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6. The Newgate Novel and the Police Casebook

Lauren Gillingham

Subject Literature

DOI: 10.1111/b.9781405167659.2010.00007.x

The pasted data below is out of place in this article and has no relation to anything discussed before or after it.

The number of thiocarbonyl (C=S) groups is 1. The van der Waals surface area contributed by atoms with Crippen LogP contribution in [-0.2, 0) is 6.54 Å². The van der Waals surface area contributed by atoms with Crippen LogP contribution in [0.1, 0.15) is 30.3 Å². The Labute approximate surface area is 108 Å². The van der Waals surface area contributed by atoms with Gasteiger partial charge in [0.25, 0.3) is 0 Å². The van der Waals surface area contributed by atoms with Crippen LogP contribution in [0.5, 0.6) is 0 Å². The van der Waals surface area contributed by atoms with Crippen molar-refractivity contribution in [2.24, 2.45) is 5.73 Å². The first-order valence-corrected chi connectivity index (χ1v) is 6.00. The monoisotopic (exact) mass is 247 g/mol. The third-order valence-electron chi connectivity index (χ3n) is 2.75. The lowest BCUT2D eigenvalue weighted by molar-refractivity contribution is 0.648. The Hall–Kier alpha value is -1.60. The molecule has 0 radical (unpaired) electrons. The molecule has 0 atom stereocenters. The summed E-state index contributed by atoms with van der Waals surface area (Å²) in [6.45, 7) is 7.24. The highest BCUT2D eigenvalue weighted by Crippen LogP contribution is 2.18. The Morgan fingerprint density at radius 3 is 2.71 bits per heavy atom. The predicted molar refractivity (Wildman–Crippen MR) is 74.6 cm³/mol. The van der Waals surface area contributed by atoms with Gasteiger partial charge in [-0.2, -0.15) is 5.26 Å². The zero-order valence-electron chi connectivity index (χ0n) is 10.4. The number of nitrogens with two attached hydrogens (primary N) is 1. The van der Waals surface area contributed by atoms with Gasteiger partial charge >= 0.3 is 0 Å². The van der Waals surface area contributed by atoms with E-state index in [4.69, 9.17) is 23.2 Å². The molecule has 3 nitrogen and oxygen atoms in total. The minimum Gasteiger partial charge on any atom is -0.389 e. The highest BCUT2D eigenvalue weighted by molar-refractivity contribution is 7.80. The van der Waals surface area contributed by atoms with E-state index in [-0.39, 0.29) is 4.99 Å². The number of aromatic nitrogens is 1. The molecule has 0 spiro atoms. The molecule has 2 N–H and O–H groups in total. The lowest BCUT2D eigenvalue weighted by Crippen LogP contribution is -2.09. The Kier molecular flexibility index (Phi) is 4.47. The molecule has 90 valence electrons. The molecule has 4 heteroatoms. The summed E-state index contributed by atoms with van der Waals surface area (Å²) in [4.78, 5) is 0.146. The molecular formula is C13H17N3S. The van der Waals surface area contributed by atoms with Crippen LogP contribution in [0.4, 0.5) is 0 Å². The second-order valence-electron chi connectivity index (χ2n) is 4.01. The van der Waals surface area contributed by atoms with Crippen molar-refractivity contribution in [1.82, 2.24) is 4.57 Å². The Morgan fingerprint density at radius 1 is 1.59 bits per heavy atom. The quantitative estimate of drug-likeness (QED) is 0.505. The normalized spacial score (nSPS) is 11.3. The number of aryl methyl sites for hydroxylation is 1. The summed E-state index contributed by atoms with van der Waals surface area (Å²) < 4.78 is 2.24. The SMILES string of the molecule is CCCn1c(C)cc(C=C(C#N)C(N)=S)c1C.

When a spate of novels appeared in Britain in the 1830s and 1840s dealing principally with crime, criminals, the urban underworld, and prisons, critics responded as though it were not only deplorable, but largely unprecedented. One need only think of works like Defoe's Moll Flanders (1722), Fielding's Jonathan Wild (1743), or Godwin's Caleb Williams (1794) to appreciate that British novels throughout the eighteenth century (not to mention other genres, especially drama) had familiarized readers with illicit acts, immoral desires, and nefarious characters. These new novels, nonetheless, which differed widely from one another in tone, structure, and ideology, were regarded as part of a distinct cultural phenomenon, and were collectively dubbed “Newgate fiction” by literary reviewers. The label referred to the frequency with which these novels drew characters directly from publications of criminal biography such as The Newgate Calendar , or introduced fictional characters who could have appeared in such publications. Even this feature, though, was not especially original. Authors had long been drawing on the narrative resources offered up by Newgate biographies, yet the new crime novels provoked a critical reaction that Keith Hollingsworth suggests was significantly more violent than that which had greeted earlier texts: the Newgate novel “attract[ed] a new kind of attention” ... log in or subscribe to read full text

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